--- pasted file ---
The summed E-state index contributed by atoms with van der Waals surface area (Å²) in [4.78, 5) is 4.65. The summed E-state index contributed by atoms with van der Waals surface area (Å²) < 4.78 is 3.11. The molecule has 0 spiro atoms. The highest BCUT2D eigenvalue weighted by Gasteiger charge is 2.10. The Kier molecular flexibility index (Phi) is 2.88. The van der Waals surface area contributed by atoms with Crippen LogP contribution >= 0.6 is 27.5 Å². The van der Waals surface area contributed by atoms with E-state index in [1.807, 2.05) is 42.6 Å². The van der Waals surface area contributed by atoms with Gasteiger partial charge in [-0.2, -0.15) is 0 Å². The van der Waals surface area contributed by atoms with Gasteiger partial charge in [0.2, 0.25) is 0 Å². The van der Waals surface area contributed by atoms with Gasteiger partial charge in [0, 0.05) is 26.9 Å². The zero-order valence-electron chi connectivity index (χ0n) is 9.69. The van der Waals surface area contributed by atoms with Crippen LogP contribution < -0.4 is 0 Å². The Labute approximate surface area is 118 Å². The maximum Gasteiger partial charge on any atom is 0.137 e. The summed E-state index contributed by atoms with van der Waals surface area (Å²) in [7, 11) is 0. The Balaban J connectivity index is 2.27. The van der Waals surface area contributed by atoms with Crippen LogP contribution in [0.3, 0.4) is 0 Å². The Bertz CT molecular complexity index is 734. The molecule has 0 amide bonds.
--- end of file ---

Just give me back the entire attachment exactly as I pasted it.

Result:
The summed E-state index contributed by atoms with van der Waals surface area (Å²) in [4.78, 5) is 4.65. The summed E-state index contributed by atoms with van der Waals surface area (Å²) < 4.78 is 3.11. The molecule has 0 spiro atoms. The highest BCUT2D eigenvalue weighted by Gasteiger charge is 2.10. The Kier molecular flexibility index (Phi) is 2.88. The van der Waals surface area contributed by atoms with Crippen LogP contribution >= 0.6 is 27.5 Å². The van der Waals surface area contributed by atoms with E-state index in [1.807, 2.05) is 42.6 Å². The van der Waals surface area contributed by atoms with Gasteiger partial charge in [-0.2, -0.15) is 0 Å². The van der Waals surface area contributed by atoms with Gasteiger partial charge in [0.2, 0.25) is 0 Å². The van der Waals surface area contributed by atoms with Gasteiger partial charge in [0, 0.05) is 26.9 Å². The zero-order valence-electron chi connectivity index (χ0n) is 9.69. The van der Waals surface area contributed by atoms with Crippen LogP contribution < -0.4 is 0 Å². The Labute approximate surface area is 118 Å². The maximum Gasteiger partial charge on any atom is 0.137 e. The summed E-state index contributed by atoms with van der Waals surface area (Å²) in [7, 11) is 0. The Balaban J connectivity index is 2.27. The van der Waals surface area contributed by atoms with Crippen LogP contribution in [0.3, 0.4) is 0 Å². The Bertz CT molecular complexity index is 734. The molecule has 0 amide bonds.